Leading curators, designers, artists and cultural figures from across the world were invited to nominate applicants for the fourth edition of the Jameel Prize, a GBP 25,000 (USD 35,500) international award for contemporary artists and designers who draw from Islamic traditions of craft and design. On January 19, London’s Victoria & Albert (V&A) Museum announced the shortlist of the 11 nominees for 2016.
Selected from over 280 artists and designers suggested by a panel of judges that included Hammad Nasar, head of research and programs at Hong Kong’s Asia Art Archive, and V&A director Martin Roth, the shortlisted artists include: David Chalmers Alesworth (UK/Pakistan), Rasheed Araeen (UK/Pakistan), Lara Assouad (United Arab Emirates), Canan (Turkey), Cevdet Erek (Turkey), Sahand Hesamiyan (Iran), Lucia Koch (Brazil), Ghulam Mohammad (Pakistan), Shahpour Pouyan (Iran/USA), Wael Shawky (Egypt) and Bahia Shehab (Egypt). With nominations received from countries as far ranging as Afganistan, Mali, Puerto Rico and Thailand, Nasar notes that the Jameel Prize acts as a platform to “[expand] our collective ideas of what ‘global’ visual culture looks like.”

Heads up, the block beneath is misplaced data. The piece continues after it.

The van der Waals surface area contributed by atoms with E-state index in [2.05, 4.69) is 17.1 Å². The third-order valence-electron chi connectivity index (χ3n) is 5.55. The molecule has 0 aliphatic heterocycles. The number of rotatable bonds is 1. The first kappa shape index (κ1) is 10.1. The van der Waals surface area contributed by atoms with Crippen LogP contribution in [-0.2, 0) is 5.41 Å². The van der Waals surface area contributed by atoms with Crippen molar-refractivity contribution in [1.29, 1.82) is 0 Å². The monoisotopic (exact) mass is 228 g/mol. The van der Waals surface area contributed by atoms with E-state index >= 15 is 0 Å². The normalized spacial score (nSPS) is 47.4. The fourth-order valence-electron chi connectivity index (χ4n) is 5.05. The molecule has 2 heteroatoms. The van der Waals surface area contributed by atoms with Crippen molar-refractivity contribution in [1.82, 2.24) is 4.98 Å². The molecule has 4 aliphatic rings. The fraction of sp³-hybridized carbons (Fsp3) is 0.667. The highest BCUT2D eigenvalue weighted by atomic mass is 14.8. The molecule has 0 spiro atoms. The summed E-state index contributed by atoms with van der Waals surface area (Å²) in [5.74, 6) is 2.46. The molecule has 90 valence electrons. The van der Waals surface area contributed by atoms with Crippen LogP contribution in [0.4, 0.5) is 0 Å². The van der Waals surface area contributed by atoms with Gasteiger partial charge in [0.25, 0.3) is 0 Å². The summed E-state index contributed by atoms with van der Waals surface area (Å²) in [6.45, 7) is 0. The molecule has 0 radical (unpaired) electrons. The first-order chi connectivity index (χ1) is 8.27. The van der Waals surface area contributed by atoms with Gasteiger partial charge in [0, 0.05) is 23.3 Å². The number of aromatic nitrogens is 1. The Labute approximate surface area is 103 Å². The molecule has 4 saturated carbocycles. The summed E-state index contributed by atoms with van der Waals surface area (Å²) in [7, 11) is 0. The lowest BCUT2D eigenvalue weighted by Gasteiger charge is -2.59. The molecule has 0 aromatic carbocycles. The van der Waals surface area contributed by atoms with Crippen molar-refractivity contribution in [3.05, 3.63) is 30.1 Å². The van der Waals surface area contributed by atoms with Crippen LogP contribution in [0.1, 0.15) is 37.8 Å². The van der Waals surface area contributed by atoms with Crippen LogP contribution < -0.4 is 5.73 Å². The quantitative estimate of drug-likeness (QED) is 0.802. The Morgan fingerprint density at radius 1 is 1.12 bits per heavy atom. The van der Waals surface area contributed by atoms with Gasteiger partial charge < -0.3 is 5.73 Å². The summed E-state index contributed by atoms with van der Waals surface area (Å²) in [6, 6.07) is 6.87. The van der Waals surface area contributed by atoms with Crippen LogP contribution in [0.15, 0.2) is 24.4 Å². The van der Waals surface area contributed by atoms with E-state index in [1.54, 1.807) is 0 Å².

Spanning across a diversity of practices, from delicate paper collages to a video installation with marionettes, in addition to ceramics, calligraphy, sculpture and books, works by the shortlisted artists will be shown in a touring exhibition, whose first stop will be Istanbul’s Pera Museum in June. From the works presented in the exhibition, the committee of five judges will select the winner of the Jameel Prize. The 2016 edition of the award also marks a new component, as it will be the first time the Jameel Prize exhibition will be shown in institutions outside of the V&A.
The biannual Jameel Prize was first launched in 2009 by the V&A, in partnership with the privately-run initiative Art Jameel, as a way to raise awareness of the flourishing interaction between contemporary culture and Islamic heritage. Previous winners include the Turkish fashion label Dice Kayek (2014), Algerian artist Rachid Koraïchi (2011) and Iranian artist Afruz Amighi (2009).